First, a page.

Due to frequency of corporate scandals in the US, there have been many efforts toward restructuring.
Evaluate proposal of: Accounting firms should be liable to pay stock holders if they give a company a clean audit and it goes bankrupt in one year. Opinion with refrences to back up stated opinion if possible.
Interesting proposal, indeed. Please see response attached (some of which is presented below) I hope this helps and take care.
Due to frequency of corporate scandals in the US, there have been many efforts toward restructuring. Evaluate proposal of: Accounting firms should be liable to pay stock holders if they give a company a clean audit and it goes bankrupt in one year. Opinion with references to back up stated opinion if possible.
This is an interesting proposal. I am always wondering what the sutdent, in this case you, are thinking in regards to this statement, though, and it would be helpful to me if you had given your general opinion, as I am sure you have formed some initial opinions separate from what others have to say on this topic. Personally, I think that the accounting firms should be liable to the extent that there was an intentional act to de-fraud or misrepresent the company. Otherwise, not, as there are so many other variables that can cause bankruptcy besides "cooking" the books (i.e., mismanagement or poor management, economic trends, etc.), which is separate from the accounting firm who did the audit. As we see below, many agree with my opinion.
However, it seems that the main cause of accounting irregularities slipping past auditors lies in the conflict of interest caused by auditor being paid by the company whose books they're examining. Is there a way to rectify this, such as the auditors being paid by the various securities exchanges, who pass the costs along to the shareholders and/or listed companies? To this, expert Om Malik says this: "I totally agree with you on the issue of conflicts of interest. What really surprises me that no one is talking about the fact that accounting firms should be accounts only. Since none of them were publicly traded, getting into all unrelated businesses such as consulting etc can only be attributed to the greed of the individual partners who wanted to rake it in. I think no accounting firm in the future should be allowed to take money for other activities. I think there should be one strike, and you are out rule for accounting firms as well. After all, money is the new religion" (http://www.usatoday.com/community/chat/2002-06-28-malik.htm).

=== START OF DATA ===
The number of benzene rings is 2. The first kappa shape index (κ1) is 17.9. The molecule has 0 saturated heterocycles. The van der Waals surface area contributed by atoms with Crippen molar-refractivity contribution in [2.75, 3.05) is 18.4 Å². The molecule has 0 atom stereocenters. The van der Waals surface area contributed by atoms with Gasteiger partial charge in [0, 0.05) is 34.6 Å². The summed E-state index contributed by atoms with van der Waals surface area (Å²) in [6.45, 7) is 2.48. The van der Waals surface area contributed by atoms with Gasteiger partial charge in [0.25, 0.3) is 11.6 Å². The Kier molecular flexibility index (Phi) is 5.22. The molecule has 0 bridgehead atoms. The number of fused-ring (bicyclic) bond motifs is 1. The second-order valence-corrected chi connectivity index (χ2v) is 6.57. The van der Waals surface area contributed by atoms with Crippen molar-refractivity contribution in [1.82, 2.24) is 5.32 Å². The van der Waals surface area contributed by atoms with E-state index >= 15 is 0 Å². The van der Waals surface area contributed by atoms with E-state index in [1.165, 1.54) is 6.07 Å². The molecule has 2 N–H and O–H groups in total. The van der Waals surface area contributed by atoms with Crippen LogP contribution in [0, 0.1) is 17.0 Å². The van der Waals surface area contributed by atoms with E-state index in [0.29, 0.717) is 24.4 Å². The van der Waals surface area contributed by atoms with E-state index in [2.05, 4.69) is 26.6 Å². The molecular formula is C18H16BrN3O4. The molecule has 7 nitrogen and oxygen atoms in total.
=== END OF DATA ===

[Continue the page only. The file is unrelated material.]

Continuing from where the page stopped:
One has to wonder, though, how WorldCom, Enron and other(s) could successfully deceived the public when all companies adhere by the same standard accounting rules and is or should the accounting industry in trouble as a result? I think I agree with Om Malik: "From my attempts at learning accounting, all I can say it is like voodoo. A creative accountant can massage the numbers in any direction. I think the accounting industry should be taken to task on this issue. I think government should focus on the "keepers of the faith" more and more" (http://www.usatoday.com/community/chat/2002-06-28-malik.htm). In other words, the accounting firms should be held accountable for intentional acts ...
By example, this solution evaluates the statement: Accounting firms should be liable to pay stock holders if they give a company a clean audit and it goes bankrupt in one year.